Category Archives: A Little Night Music

All the articles written for the L.A. Weekly under the column title “A Little Night Music”

Stirring, Terrifying

Lesser Is Better Berlin’s Simon Rattle Wendy Lesser is the founder and editor of The Threepenny Review, a quarterly collection of thinking and, therefore, writing that I find indispensable. I don’t know her musical credentials, but her piece in the latest issue, on Simon Rattle – his Mahler performances with the Berlin Philharmonic, his masterly […]

Arnold and Edward, and Their Morning at Disney Hall

Edward is 12, loves the piano and is beginning to take lessons at his school in Mar Vista. Sometimes he comes to my house, when his mother comes to clean, and he picks out tunes on the piano. Arnold is 13, loves basketball and pretends not to care about music. Neither they nor their mom, […]

Total Immersion: Long Beach Opera's Orpheus and Euridice

The Devil in the Deep Blue Pool The lovers afloat There is this problem I have, trying to describe almost any production by the Long Beach Opera. Elektra in a Malibu beach house, Boris Godunov in a corporate boardroom … and now I’m up against Orpheus and Euridice in a Long Beach swimming pool. Please […]

Splendid Company at Disney Hall

Paradise Lost and Found Robert Millard Verdi’s Otello at the Music Center “We are not the sole owners of our past,” wrote Jordi Savall, music’s great and original spirit, in a note accompanying his marvelous appearance at Disney Hall last week. His concert, with his ensemble of singers and players upon lovely old instruments, was […]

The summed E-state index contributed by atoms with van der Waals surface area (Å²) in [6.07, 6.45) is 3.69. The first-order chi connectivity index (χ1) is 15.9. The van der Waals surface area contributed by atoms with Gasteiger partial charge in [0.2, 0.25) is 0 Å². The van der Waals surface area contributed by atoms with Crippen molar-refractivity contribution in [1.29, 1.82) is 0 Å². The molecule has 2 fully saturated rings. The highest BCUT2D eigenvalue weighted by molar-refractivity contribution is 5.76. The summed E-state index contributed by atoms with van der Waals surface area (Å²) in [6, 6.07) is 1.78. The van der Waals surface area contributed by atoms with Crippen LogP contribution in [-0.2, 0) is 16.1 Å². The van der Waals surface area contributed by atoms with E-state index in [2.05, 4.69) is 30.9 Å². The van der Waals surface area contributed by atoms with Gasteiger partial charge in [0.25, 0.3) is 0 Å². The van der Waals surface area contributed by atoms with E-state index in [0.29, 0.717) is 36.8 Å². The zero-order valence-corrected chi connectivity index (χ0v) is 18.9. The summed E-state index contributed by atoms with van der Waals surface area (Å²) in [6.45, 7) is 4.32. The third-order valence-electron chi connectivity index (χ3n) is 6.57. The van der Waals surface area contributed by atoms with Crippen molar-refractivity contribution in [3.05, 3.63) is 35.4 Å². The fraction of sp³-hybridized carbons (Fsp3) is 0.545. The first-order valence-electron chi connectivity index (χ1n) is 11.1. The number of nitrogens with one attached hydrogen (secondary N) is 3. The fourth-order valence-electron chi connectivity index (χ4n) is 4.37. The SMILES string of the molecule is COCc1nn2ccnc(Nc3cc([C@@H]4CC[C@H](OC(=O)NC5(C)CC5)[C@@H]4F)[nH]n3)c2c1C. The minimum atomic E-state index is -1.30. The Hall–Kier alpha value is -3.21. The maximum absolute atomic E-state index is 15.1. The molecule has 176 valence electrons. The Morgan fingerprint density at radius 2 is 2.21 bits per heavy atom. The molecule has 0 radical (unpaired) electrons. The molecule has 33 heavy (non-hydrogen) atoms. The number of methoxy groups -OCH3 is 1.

Some Enchanted Evenings

Gustav Mahler’s Sixth Symphony is the elephant in the parlor, bedecked with garlands of roses. Its every dimension is wrong. From within the 85 minutes of Christoph Eschenbach’s performance with the Philharmonic last weekend, any composition student with an X-Acto knife could shape a nicely proportioned 40-minute symphony. Yet that is part of its singular […]

Itzhak Perlman and Olivier Latry at Disney Hall

Dutch Treat I envy anyone his first look at Amsterdam. You step out of Central Station and there is the perfect urban landscape: old buildings in grand array, trolleys in front, everything numbered so that you know exactly where to go. Never mind that it’s raining or, at least, damp. That was my Amsterdam arrival, […]

In and Out of Church

Full ServiceThe crowd observed a moment of silence as Lorin Maazel brought his performing forces to a reverent ending in a darkened Disney Hall last week, then burst forth in high-decibel approval. As with Messiaen’s pictorial panorama the week before, and the urban masterworks of the preceding week, those who crave fare other than the […]

In Living Color

In 1973, the story goes, the wonderful, if eccentric, New York patron Alice B. Tully asked Olivier Messiaen to compose a piece for the American Bicentennial. Messiaen hesitated at first; the notion of celebrating American skyscrapers or the like did not appeal. Then Tully told him she had been invited to India, and one of […]

Not With a Whimper

It was good to hear Earl Kim’s music again; I knew him at Berkeley in the late ’40s, when I had the job of working the Music Department’s only tape recorder and he was already composing deep, dark, moving songs, from which I learned much. Susan Narucki sang his Exercises en Route at the Monday […]

A Rocky Landscape

The Cat House Afire Edgard Varèse arrived in New York in 1915, age 32. His journey from his native Burgundy had taken in most of Europe’s cultural capitals, where his scores had been played, admired, and many lost in a couple of fires. He had attended the notorious premiere of Stravinsky’s Rite of Spring, as […]